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Nephrolepis exaltata

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Nephrolepis exaltata

Secure  (NatureServe)
Scientific classification Edit this classification
Kingdom: Plantae
Clade: Tracheophytes
Division: Polypodiophyta
Class: Polypodiopsida
Order: Polypodiales
Suborder: Polypodiineae
Family: Nephrolepidaceae
Genus: Nephrolepis
N. exaltata
Binomial name
Nephrolepis exaltata
(L.) Schott

Nephrolepis exaltata, known as the sword fern[1] or Boston fern, is a species of fern in the family Nephrolepidaceae.[2] It is native to the Americas.[1] This evergreen plant can reach as high as 40–90 centimetres (16–35 in), and in extreme cases up to 1.5 metres (4 ft 11 in). It is also known as the Boston sword fern, wild Boston fern, Boston blue bell fern, tuber ladder fern, or fishbone fern.[3]


The fronds of Nephrolepis exaltata are 50–250 centimetres (20–98 in) long and 6–15 centimetres (2.4–5.9 in) broad, with alternate pinnae (the small "leaflets" on either side of the midrib), each pinna being 2–8 centimetres (0.79–3.15 in) long. The pinnae are generally deltoid, as seen in the adjacent picture. The pinnate vein pattern is also visible on these highly compound leaves. The edges appear slightly serrate. The plant can grow both terrestrially and as an epiphyte, linear to lanceolate and glandular. The rachis bears monochrome sprout soups. The leaflets are entire, undestroyed and oblong-lanceolate up to 4.8 inches (120 mm) long and up to 0.9 inches (23 mm) wide. They stand at a distance of less than 1 centimetre (0.39 in). The sori are rounded. The spores are warty and wrinkled. Nephrolepis exaltata forms an underground rhizome that is slim and tuberous.

The species has erect fronds, but Nephrolepis exaltata 'Bostoniensis' (Boston fern) and 'Teddy Junior' have gracefully arching fronds. This mutation was discovered in a shipment of N. exaltata to Boston from Philadelphia in 1894.[4] Other proposals for the origin of the term Boston fern were documented by David Fairchild, who stated that the term came from Florida pioneer nurseryman John Soar, who sent the plants to his friend in Boston.[5]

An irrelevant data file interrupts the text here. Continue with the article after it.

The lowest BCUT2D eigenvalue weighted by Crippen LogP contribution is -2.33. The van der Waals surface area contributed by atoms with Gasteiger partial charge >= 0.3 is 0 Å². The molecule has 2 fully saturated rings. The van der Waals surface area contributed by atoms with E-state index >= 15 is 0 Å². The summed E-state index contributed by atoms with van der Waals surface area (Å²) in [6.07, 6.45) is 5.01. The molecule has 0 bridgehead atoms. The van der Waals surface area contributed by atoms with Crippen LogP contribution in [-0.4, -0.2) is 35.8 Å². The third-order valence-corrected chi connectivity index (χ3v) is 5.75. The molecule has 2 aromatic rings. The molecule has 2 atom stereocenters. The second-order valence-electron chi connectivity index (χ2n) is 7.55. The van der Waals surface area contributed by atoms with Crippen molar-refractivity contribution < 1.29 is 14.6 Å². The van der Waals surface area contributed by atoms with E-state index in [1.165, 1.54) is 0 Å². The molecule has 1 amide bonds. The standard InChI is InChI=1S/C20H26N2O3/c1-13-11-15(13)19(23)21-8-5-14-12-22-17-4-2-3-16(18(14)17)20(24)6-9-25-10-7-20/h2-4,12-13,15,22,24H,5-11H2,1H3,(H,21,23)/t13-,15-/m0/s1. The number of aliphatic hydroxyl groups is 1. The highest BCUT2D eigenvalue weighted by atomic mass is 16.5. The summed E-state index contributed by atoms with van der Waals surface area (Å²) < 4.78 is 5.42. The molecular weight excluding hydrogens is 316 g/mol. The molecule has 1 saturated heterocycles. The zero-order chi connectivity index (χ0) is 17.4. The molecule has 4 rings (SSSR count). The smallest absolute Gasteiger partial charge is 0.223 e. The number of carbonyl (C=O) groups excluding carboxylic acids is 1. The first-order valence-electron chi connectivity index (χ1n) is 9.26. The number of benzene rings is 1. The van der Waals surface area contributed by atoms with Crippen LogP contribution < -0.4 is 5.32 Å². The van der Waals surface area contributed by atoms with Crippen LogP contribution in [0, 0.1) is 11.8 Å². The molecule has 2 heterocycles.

The fern is common in humid forests and swamps, especially in northern South America, Mexico, Central America, Florida, the West Indies, Polynesia and Africa. N. exaltata thrives in moist, shady locations and is found frequently in swamps and floodplains. It grows epiphytically on the Sabal palmetto.

Cultivation and uses[edit]

Nephrolepis exaltata is a very popular house plant, often grown in hanging baskets or similar conditions. It is a perennial plant hardy in USDA plant hardiness zones 9–11. Although the fern may appear totally dead during periods of frost, it will re-emerge in the spring. In general, the Boston fern thrives in damp, but not soggy, soil that is rich in nutrients. Of the common cultivated ferns, the Boston fern is the most tolerant to drought. The fern is acclimated to humid conditions, so when grown as a house plant, it is necessary to mist the plant when relative humidity falls below around 80%. Although the plant prefers partial shade or full shade outdoors, it doesn't grow in shade when indoors and responds best to bright filtered light. The plant is usually propagated by division of the rooted runners, as named cultivars will not produce true spores. It is safe for pets as it is known to be non-toxic.[6][7]


A number of cultivars exist:[8]

  • 'Teddy Junior'
  • 'Bostoniensis'
  • 'Sonata'
  • 'Montana'
  • 'Green Lady'
  • 'Marissa' (a dwarf variety)
  • 'Todeoides'
  • 'Whitmanii Improved'
  • 'Rooseveltii'

The following are recipients of the Royal Horticultural Society's Award of Garden Merit:

  • Nephrolepis exaltata[9]
  • Nephrolepis exaltata 'Bostoniensis'[10]
  • Nephrolepis exaltata 'Elegantissima'[11]

Invasive species[edit]

A related species, Nephrolepis cordifolia (Tuberous sword fern), is frequently confused with this sword fern, and is a serious exotic invasive plant, forming dense monocultures. Nephrolepis exaltata is classified as an invasive alien plant in South Africa. In some provinces it must be eradicated by law. In others, a permit is required to import, possess, grow, breed, move, sell, buy or accept one as a gift.[12]


  1. ^ a b c Bárrios, S. & Copeland, A. (2021). "Nephrolepis exaltata". IUCN Red List of Threatened Species. 2021: e.T192003740A192138518. Retrieved 16 June 2022.
  2. ^ PPG I (November 2016). "A community‐derived classification for extant lycophytes and ferns". Journal of Systematics and Evolution. 54 (6): 563–603. doi:10.1111/jse.12229. ISSN 1674-4918.
  3. ^ "Nephrolepis exaltata". Plants & Flowers: Plants Database. Retrieved 12 April 2018.
  4. ^ Greenhouse Production of Boston Ferns - Alabama Cooperative Extension System
  5. ^ http://www.fshs.org/Proceedings/Password%20Protected/1980%20Vol.%2093/208-210%20(SMITH).pdf Cecil N. Smith - Evolution of the Florida Foliage Plant Industry
  6. ^ "Boston Fern". aspca.org.
  7. ^ "Poisonous and non toxic plants for cats - Article on Pets.ca | Pets.ca".
  8. ^ VIDALIE Henri (8 September 2009). Les productions florales (8e ed.). Lavoisier. pp. 112–. ISBN 978-2-7430-1667-8.
  9. ^ "Nephrolepis exaltata". www.rhs.org. Royal Horticultural Society. Retrieved 3 January 2021.
  10. ^ "Nephrolepis exaltata 'Bostoniensis'". RHS. Retrieved 6 January 2021.
  11. ^ "Nephrolepis exaltata 'legantissima'". RHS. Retrieved 6 January 2021.
  12. ^ "Alien Invasive Plants - The South African Nursery Association". Archived from the original on 2013-03-13. Retrieved 2012-12-02.

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